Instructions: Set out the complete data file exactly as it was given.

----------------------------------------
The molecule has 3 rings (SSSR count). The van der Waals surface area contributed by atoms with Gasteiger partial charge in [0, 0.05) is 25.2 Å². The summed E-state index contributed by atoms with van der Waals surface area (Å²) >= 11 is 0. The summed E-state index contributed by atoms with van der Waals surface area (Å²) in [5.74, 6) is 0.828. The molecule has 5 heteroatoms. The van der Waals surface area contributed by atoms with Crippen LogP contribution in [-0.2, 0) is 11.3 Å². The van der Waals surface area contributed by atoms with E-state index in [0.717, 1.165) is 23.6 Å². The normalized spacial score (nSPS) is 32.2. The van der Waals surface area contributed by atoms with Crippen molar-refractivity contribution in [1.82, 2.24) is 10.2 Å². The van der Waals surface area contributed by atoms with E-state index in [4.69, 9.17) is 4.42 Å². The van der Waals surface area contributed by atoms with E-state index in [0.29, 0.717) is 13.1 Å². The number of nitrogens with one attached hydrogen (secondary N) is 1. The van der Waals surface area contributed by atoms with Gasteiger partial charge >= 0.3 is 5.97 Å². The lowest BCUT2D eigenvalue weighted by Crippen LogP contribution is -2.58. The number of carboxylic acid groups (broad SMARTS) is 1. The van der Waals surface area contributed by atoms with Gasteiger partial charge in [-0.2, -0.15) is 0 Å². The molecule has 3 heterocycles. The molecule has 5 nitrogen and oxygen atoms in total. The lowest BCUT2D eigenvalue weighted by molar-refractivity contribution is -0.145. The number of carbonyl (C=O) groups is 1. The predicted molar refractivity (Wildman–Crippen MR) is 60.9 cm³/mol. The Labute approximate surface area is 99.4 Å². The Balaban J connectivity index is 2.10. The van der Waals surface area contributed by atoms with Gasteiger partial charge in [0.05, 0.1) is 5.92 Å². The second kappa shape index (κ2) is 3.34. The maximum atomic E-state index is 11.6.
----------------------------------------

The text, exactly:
The molecule has 3 rings (SSSR count). The van der Waals surface area contributed by atoms with Gasteiger partial charge in [0, 0.05) is 25.2 Å². The summed E-state index contributed by atoms with van der Waals surface area (Å²) >= 11 is 0. The summed E-state index contributed by atoms with van der Waals surface area (Å²) in [5.74, 6) is 0.828. The molecule has 5 heteroatoms. The van der Waals surface area contributed by atoms with Crippen LogP contribution in [-0.2, 0) is 11.3 Å². The van der Waals surface area contributed by atoms with E-state index in [0.717, 1.165) is 23.6 Å². The normalized spacial score (nSPS) is 32.2. The van der Waals surface area contributed by atoms with Crippen molar-refractivity contribution in [1.82, 2.24) is 10.2 Å². The van der Waals surface area contributed by atoms with E-state index in [4.69, 9.17) is 4.42 Å². The van der Waals surface area contributed by atoms with E-state index in [0.29, 0.717) is 13.1 Å². The number of nitrogens with one attached hydrogen (secondary N) is 1. The van der Waals surface area contributed by atoms with Gasteiger partial charge >= 0.3 is 5.97 Å². The lowest BCUT2D eigenvalue weighted by Crippen LogP contribution is -2.58. The number of carboxylic acid groups (broad SMARTS) is 1. The van der Waals surface area contributed by atoms with Gasteiger partial charge in [-0.2, -0.15) is 0 Å². The molecule has 3 heterocycles. The molecule has 5 nitrogen and oxygen atoms in total. The lowest BCUT2D eigenvalue weighted by molar-refractivity contribution is -0.145. The number of carbonyl (C=O) groups is 1. The predicted molar refractivity (Wildman–Crippen MR) is 60.9 cm³/mol. The Labute approximate surface area is 99.4 Å². The Balaban J connectivity index is 2.10. The van der Waals surface area contributed by atoms with Gasteiger partial charge in [0.05, 0.1) is 5.92 Å². The second kappa shape index (κ2) is 3.34. The maximum atomic E-state index is 11.6.